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Interview with Alyssa

by - Sunday, October 22, 2017

Welcome to an ongoing interview series here at Fashion of Note. The aim will be to interview a mixture of fashion fans (like myself) and hopefully a few fashion industry personnel too!

To kick this series off, I will be interviewing Alyssa from California. She is one of the Arashi Fashion Squad co-founders along with Emi and myself, and also works in fashion at her day job. Due to her industry insider and fan status, I thought she would be a fantastic person to start this series of interviews with. 

Hi Alyssa, thank you for agreeing to be interviewed by Fashion of Note. You’re my first interviewee! Let’s start with how you became interested in fashion and what drew you to the industry? 
Hi Carine! As with many others, I always felt like fashion was a top interest of mine growing up, but that interest became infinitely heightened after hearing a speaker come to my high school and tell me there is more to fashion than just design. It was an awakening as a young one trying to figure out what I wanted in life. After that I started doing my own research and found myself becoming more and more fascinated with the glamour, the drama, the expression and creativity. I started taking notice of how I dress, how others dress, and the story behind why we choose this second skin.

What is your day to day like in your job?
I work as a personal stylist where everyday is full of building and maintaining relationships with Clients all over the USA. I study who they are, their proportions, learn their individual style preferences, and their lifestyles. Then I individually curate pieces for each Client. Once they try on everything and give me feedback, I gain a better understanding of who they are and their style. It gets a bit repetitive everyday, but I wouldn’t trade it for anything else.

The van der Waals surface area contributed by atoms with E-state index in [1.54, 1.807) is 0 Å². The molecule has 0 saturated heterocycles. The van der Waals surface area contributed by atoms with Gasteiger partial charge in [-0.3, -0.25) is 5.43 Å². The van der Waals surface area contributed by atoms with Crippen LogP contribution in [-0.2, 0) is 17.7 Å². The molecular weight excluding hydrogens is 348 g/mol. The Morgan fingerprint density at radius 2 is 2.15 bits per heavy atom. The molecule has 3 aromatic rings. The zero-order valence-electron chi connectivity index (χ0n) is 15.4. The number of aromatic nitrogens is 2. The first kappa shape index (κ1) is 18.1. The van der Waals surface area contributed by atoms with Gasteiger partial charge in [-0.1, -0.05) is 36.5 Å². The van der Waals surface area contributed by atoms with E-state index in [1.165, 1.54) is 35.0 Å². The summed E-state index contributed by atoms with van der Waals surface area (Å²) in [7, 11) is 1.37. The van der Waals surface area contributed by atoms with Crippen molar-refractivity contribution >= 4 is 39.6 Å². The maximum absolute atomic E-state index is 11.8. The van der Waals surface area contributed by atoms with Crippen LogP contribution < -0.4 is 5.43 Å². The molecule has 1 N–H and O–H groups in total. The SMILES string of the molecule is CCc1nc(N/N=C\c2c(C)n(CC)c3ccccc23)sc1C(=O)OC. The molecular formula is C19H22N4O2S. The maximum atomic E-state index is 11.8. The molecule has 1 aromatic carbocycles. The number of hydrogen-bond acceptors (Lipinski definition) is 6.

Who are your favourite designers and are there any newer/less known labels you’re particularly excited about?
I have such an eclectic taste, my favorite designers change each season. Although, one constant is Phillip Lim. He is definitely a top favorite for both his fashion vision and as an individual. I always love the deconstructed looks of Yohji Yamamoto, yet I am always swooning over the romantic and whimsical designs the Mulleavy sisters of Rodarte. Also, I am all about supporting small businesses so I enjoy shopping from local designers in my area.

Fashion seems to be in a flux at the moment thanks to the influence of the internet and social media. Do you think the industry needs to change the way they present the clothes? Is the idea of showing twice a year, 6 months in advance antiquated?
Today’s culture is moving much faster than fashion truly realizes, hence the pressure on the current system of fashion week. And it’s because of this that I believe the presentation of clothes should be re-evaluated. Social media and the internet have too strong of a presence that should not be ignored and the industry has overlooked its impact. Before, collections were only presented to industry folk and consumers waited the 6 months to view pieces. Today, consumers are seeing whole collections minutes after they are presented down the runway. These consumers want what they see right then and there, not 6 months later. It’s becoming more common for labels to turn away from the current 2 times a year showing format because they are realizing the format has become defunct, proving all the more reason there should be a re-evaluation of the way clothes are presented.